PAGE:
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stereo from mini-jack over XLR to one XLR input with two channels


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Like the tiltle said I won't to make the folowing audio configuration.

I have two small microfones who needs 1,5 phantom power. They come together (over a split) on one single minijack. With this minijack I want over an XLR cable into an XLR inpunt (specificly on a HPX-171 camera - input one). This input has the posibility to write to audio chanelles on a p2 card, so I'm wondering if it is possible to use one of these channels for Left and one for Right. Is a configuration like this possible and whath kind of switches I need (thinking about the phantom power and the splitted channels...)


Thanks a lot.


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can you give us any more infomation about the mics you are using? 1.5 phantom power?? do you mean 1.5 volt power needed? if so - phantom power is normally at 48volt ...


I don't think you need any switches... as you are not wanting to switch the mic between 2 inputs...


a good guide to different connection wiring is at the back of most mackie manuals - look at appendix b of http://www.mackie.com/Products/onyxiseries...nyx1620i_OM.pdf

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You're a bit mixed up. The socket on the camera can supply 48V phantom power and can route the socket to channel 1,2 or both. It's extremely unusual to want to parallel up two microphones, and even if you can do it, you'd simply have the same sound on both channels. (Which you could do in your editor, afterwards. It would be more useful, even if you do parallel then up (are you thinking interview?) just sticking them into one channel gives you no individual control over who's voice is louder. You have two XLRs, so one mic to each is the simplest and most practical solution.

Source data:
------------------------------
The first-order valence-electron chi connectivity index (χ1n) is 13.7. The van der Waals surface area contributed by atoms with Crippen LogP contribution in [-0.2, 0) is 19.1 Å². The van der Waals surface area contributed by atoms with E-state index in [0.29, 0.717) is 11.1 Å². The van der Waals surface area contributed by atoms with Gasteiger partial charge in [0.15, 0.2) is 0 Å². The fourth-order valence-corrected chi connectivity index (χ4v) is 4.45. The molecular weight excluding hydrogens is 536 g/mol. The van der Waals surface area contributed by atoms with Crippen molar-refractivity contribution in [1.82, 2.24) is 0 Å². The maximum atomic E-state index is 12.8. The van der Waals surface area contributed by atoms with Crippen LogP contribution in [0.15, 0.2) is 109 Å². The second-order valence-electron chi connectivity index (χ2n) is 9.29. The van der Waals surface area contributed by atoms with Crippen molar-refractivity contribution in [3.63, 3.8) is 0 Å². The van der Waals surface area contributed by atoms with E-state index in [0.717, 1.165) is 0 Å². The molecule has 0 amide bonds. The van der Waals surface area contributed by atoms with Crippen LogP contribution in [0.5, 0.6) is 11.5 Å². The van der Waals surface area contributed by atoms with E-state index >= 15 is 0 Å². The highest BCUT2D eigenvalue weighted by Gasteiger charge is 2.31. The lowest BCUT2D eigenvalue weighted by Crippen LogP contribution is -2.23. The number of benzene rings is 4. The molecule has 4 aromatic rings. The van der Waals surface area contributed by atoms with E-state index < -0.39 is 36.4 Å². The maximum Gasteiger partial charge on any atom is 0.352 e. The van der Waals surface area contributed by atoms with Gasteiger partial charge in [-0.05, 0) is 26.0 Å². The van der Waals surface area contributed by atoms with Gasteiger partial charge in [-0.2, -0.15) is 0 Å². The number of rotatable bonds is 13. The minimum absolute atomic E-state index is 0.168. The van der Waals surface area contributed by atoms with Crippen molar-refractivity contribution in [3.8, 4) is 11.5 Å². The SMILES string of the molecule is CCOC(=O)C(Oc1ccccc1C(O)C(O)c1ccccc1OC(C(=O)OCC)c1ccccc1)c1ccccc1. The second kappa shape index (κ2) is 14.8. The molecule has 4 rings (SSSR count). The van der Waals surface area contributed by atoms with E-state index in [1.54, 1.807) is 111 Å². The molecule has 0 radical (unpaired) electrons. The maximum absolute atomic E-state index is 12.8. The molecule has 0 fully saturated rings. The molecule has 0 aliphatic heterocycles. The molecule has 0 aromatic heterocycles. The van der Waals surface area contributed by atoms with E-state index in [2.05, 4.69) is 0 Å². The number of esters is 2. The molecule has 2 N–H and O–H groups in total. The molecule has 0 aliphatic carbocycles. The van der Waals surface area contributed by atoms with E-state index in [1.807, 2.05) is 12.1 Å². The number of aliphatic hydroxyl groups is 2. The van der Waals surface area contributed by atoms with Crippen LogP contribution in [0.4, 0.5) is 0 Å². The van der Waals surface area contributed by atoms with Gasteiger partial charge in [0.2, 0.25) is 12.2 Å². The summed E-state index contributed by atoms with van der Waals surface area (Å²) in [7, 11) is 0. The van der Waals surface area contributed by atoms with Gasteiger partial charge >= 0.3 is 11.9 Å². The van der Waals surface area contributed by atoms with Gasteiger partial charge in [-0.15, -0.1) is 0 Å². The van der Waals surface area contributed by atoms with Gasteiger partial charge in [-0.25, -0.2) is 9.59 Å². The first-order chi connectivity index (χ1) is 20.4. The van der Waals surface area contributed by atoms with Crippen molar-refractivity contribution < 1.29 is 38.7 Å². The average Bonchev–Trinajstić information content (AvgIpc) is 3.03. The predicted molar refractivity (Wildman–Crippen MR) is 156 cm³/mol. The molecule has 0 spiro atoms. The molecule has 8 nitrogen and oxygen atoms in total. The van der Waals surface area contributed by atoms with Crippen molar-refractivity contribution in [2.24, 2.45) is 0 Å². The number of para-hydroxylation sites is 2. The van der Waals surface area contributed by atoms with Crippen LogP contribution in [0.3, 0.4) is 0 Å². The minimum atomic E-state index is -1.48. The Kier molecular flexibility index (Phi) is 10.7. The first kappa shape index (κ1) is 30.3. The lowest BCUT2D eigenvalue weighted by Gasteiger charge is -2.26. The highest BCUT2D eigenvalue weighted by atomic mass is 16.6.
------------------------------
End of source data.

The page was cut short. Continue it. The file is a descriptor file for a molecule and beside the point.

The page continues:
However - most lav style mics need a low voltage 1.5-5V or so to power them - NOT phantom power, and in most cases, phantom needs a balanced connection to the mics, and modern lavs tend to be unbalanced. The mics you own will probably have available from the manufacturer exactly the adapter you need. It handles the conversion of 48 down to something the mic can use.


For what it's worth paralleling mics up rarely works well unless the level reaching each is identical, and never needs to change. If you are thinking interviews, you'll have two people who speak at different volumes, and have their mics at different distances from their mouths. In the edit this will be horrible. If one coughs, you can't duck that mic, or if one won't shut up, or they're having a heated discussion, you can't pull up the mutters and quiet comments made while the other is ranting.

Your camera has two channels, seems odd to not use them.


You might have a good reason to need to do it, but you haven't mentioned it?

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